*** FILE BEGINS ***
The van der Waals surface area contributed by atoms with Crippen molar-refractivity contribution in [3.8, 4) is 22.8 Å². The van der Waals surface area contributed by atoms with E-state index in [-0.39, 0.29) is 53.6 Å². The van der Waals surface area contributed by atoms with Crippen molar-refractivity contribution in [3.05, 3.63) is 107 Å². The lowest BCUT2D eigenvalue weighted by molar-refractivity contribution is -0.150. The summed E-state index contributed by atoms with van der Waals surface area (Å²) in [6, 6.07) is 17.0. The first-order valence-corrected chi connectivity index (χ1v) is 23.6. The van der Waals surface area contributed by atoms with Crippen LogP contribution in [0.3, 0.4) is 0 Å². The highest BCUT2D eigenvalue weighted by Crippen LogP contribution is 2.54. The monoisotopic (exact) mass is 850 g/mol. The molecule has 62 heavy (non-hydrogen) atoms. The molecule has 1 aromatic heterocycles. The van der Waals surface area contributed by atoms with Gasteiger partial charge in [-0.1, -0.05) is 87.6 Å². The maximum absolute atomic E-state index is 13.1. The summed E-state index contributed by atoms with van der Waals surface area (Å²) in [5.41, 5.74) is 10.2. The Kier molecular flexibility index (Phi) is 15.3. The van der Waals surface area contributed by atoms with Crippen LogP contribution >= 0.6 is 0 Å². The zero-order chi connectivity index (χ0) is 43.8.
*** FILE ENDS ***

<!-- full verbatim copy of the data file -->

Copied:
The van der Waals surface area contributed by atoms with Crippen molar-refractivity contribution in [3.8, 4) is 22.8 Å². The van der Waals surface area contributed by atoms with E-state index in [-0.39, 0.29) is 53.6 Å². The van der Waals surface area contributed by atoms with Crippen molar-refractivity contribution in [3.05, 3.63) is 107 Å². The lowest BCUT2D eigenvalue weighted by molar-refractivity contribution is -0.150. The summed E-state index contributed by atoms with van der Waals surface area (Å²) in [6, 6.07) is 17.0. The first-order valence-corrected chi connectivity index (χ1v) is 23.6. The van der Waals surface area contributed by atoms with Crippen LogP contribution in [0.3, 0.4) is 0 Å². The highest BCUT2D eigenvalue weighted by Crippen LogP contribution is 2.54. The monoisotopic (exact) mass is 850 g/mol. The molecule has 62 heavy (non-hydrogen) atoms. The molecule has 1 aromatic heterocycles. The van der Waals surface area contributed by atoms with Gasteiger partial charge in [-0.1, -0.05) is 87.6 Å². The maximum absolute atomic E-state index is 13.1. The summed E-state index contributed by atoms with van der Waals surface area (Å²) in [5.41, 5.74) is 10.2. The Kier molecular flexibility index (Phi) is 15.3. The van der Waals surface area contributed by atoms with Crippen LogP contribution >= 0.6 is 0 Å². The zero-order chi connectivity index (χ0) is 43.8.